Through no fault of his own, Bronny James found himself at the center of a debate this week.
It commenced when the rosters for the 46th annual boys McDonald’s All American Games were announced, and the oldest son of LeBron James was among the 24 players picked for the prestigious all-star game.
The exclusion of highly regarded players such as Mikey Williams, AJ Johnson and Caleb Foster helped fuel the talk of whether Bronny James deserved a spot in the game to be played March 28 at the Toyota Center in Houston.
“We’d be having this same conversation if he didn’t make it,’’ said Frank Burlison, an original member of the selection committee for the McDonald’s All American Games, “because it would have elicited as much conversation or debate either way just because of the nature of who he is.’’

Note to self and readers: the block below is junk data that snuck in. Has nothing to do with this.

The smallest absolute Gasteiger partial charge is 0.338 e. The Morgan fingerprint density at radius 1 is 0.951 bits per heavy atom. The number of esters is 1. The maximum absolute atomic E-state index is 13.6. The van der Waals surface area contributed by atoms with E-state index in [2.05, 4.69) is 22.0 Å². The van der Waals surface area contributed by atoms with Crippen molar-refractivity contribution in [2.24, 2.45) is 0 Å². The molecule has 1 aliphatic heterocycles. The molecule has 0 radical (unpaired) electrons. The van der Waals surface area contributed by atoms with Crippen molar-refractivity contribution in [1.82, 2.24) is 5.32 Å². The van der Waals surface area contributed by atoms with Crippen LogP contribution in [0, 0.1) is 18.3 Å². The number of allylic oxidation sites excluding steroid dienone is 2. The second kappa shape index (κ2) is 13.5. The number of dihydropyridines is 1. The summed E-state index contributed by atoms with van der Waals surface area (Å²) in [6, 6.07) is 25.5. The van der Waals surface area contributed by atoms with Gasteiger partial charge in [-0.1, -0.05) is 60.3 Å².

The argument for Bronny
He is no clone of his father.
While LeBron James is chiseled at 6-9, Bronny is far less imposing, listed at 6-3 on the McDonald’s roster. But the highlight-reel plays have been impressive for the senior captain at Sierra Canyon High School in Chatsworth, California.
Footage of Bronny’s breakaway dunks have aired on ESPN, gone viral on social media and demonstrated he has enough athleticism to deliver spectacular moments.
“His vert has improved as much as any kid in the class,’’ said Brandon Clay, who has been involved in grassroots basketball for more than two decades and joined the McDonald’s voting committee for the boys and girls…